Dumblonde finds creative freedom after Danity Kane split, see them live at Virginia Pridefest
It’s hard to not see the musical and social impact Danity Kane had in the late 2000′s. Between the reality TV exposure of MTV’s Making the Band and multiple chart topping singles, the all female group will forever hold a position in the lexicon of pop music.
But all good things must come to an end, and such was the case last year when the four members finally called it quits. There was drama, a punch was thrown, there were public apologies – but just as time heals all wounds, it also allows for greatness to develop.
Enter Dumblonde, the new project of former DK members Shannon Bex and Aubry O’Day.
After the very public DK breakup, the two women are at the top of their game with this new project.
“We’re in a good place and we’re so happy with where we’re at right now,” said Bex in a phone interview with GayRVA. “DK was a big part of who we were, but all things happen for a reason and I feel like Dumblonde was that reason. It’s been an amazing journey of growth and discovery of our artistry.”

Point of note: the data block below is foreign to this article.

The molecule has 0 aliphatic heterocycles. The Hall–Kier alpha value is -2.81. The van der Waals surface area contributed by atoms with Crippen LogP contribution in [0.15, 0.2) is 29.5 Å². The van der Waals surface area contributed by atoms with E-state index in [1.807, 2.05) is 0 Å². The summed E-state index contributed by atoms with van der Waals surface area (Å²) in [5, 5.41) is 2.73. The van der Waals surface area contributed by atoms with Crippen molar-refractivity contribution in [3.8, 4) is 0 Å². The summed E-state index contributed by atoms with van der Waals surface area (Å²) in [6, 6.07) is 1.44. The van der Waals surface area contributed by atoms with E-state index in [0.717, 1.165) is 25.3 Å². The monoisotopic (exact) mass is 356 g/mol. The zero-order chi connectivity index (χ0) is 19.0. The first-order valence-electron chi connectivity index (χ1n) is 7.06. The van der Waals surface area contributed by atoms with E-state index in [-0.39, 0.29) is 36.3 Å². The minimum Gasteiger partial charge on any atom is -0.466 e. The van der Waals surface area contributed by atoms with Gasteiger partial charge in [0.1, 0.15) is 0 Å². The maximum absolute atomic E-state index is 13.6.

Bex said the duo was grateful for the journey they’d been on with DK, and that they learned a lot of about the music business from their time with the band, but Dumblonde is ready to set itself apart visually and musically.
Harking back to the visual and sonic cues Lady Gaga got famous for, but incorporating modern EDM elements, Dumblonde has created a powerful new sound. Tackling topics like love and never giving up on your dreams, I found myself surprisingly pleased with early singles from their yet-to-be-released self-titled album, due out Sept. 25th.
The hard electro beats are punctuated by powerful vocals from the two sirens as they lead me and my SO through a solid round of pre-gaming this passed weekend.